Thursday, November 12, 2009

Post-Tsunami Editors Forum

You are invited to take part in the Post-Tsunami Editors Forum on the 17th of November 2009, hosted by the Pacific Media Human Rights Project, an initiative of the New Zealand Human Rights Commission.
The Post Tsunami Editors Forum will bring together heads of newsrooms from across Samoa to share their experiences about their coverage of the 29.09.2009 tsunami. Sponsored by the Pacific Media Human Rights Project, the Forum will also look at the views of Editors in regards to the future of disaster reporting in Samoa.
We would appreciate your time to be part of this Forum, to present a 5-10 minute paper on your experience in reporting about the tsunami. We would appreciate your reflections, advice or encouragement in regards to what you have been through. We understand that this was a hard time for the Samoan media and the forum will provide a chance to discuss amongst peers, lessons learnt from the coverage of the tsunami.
The event will take place at the Aggie Greys Conference Room at 10am on the 17th of November 2009.
Contact 777 3776 or for more information.

Monday, November 02, 2009

Environment Weekly launched

APIA - The first specialised publication on environment news has been launched in Samoa.
Environment Weekly was launched in August, and has been featured widely in international newswires and agencies.
Founded by Lagipoiva Cherelle Jackson, the publication has covered important environmental issues in Samoa including climate change and biodiversity.
Environment Weekly also known as ENWIK or EW is available online at and is published every Friday and available in the usual newsprint distributing stores. The print version can also be viewed online.

Views differ over PM 's call

By Mataafa Keni Lesa

Samoa Observer - Views from media owners and industry leaders differ over the establishment of a media council. The issue has resurfaced after a challenge from Prime Minister Tuilaepa Sa’ilele Malielegaoi to establish one to monitor standards of reporting in Samoa. The challenge is the result of what the Prime Minister called irresponsible reporting regarding the distribution of aid to tsunami victims.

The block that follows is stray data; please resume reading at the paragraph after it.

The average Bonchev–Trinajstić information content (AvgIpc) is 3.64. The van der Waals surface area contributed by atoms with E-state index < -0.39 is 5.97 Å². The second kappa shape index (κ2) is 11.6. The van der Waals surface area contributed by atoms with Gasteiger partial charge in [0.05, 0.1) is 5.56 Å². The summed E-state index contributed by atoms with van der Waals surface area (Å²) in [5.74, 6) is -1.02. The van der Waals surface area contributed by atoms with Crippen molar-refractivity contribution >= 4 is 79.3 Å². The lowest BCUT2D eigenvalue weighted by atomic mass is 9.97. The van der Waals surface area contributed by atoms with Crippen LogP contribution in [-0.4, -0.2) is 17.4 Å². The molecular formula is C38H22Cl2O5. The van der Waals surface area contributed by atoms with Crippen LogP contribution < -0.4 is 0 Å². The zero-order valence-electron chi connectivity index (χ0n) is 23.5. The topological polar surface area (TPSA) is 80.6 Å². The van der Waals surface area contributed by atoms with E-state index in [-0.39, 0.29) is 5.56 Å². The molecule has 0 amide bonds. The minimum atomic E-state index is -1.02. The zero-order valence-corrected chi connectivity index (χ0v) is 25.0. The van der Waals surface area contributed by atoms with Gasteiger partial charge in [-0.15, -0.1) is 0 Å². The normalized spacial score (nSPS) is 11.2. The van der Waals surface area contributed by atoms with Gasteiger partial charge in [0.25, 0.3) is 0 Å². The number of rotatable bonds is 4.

The Prime Minister said claims of air rort should be investigated before they are publicised.“Why haven’t you been able to set up a body where you can investigate yourselves?” Tuilaepa asked.“I’m talking about journalists who carry stories without investigating them first. In New Zealand and Australia, they have councils, who punish writers like that.“But we cannot have a council in Samoa when the old heads running newspapers lead by example in bringing crooked stories.”Samoa Observer’s Editor-in-Chief and World Press Freedom Hero, Savea Sano Malifa said he was unsure what “crooked stories” the Prime Minister was talking about.“It seems that the Prime Minister also wants to control the private media,” he said. Savea said the Journalists Association of (Western) Samoa (JAWS) “should desist any attempt by anyone including the Prime Minister to set up a media council. “Such an eventuality would be an affront to the freedom of expression, democracy and intelligence of the people of this country.“We already have enough laws to protect members of the public against abuses by the media. An attempt therefore by the Prime Minister to set up a council to censor newspaper reports is totally unnecessary and uncalled for.”Another veteran journalist, Apulu Faumuina Lance Polu said the need for a Media Council was realised by JAWS “long before this.” The former President of Pacific Islands News Association and JAWS reminded about “Ian Beales Report through the Commonwealth Foundation. “JAWS, under my time as President and ensuing leaderships saw the need for this many years ago, in order for the media to self regulate rather than being influenced or dictated to by outside forces - politicians included.“What’s needed is a body similar to the NZ Broadcasting Standards Authority that is supposed to have investigated the Barbara Dreaver’s report, again on complaints of our politicians on her Gangs and Drugs in Samoa report.”Apulu, however, said it’s not simple because: • Funding and the cost for a panel of (at least three) independent members to review and decide on every complaint on the media. The Councils brief maybe general not only to cover what maybe perceived as 'inaccurate' reporting but general media/ethical standards such as advertising content, language use, programme content (Radio & TV), etc............• Legal basis of such a Council so that its decisions should be binding and respected not only by the media outlets but the general public.• Independence of the council is vital which means looking at the caliber of members here in Samoa. As their integrity should command public confidence in the media and transcends issues such as media and information freedom and access.“The bottom line is that such a Council must be useful to everyone and I think JAWS must continue the consultation process in order to refine it to a cost effective and useful entity rather than just another body,” he said.Apulu said the Prime Minister cannot tell the media what and how to do it’s job.“But I've scanned some of the comments made by some Samoans who were here, visited the disaster area and returned overseas and made comments whi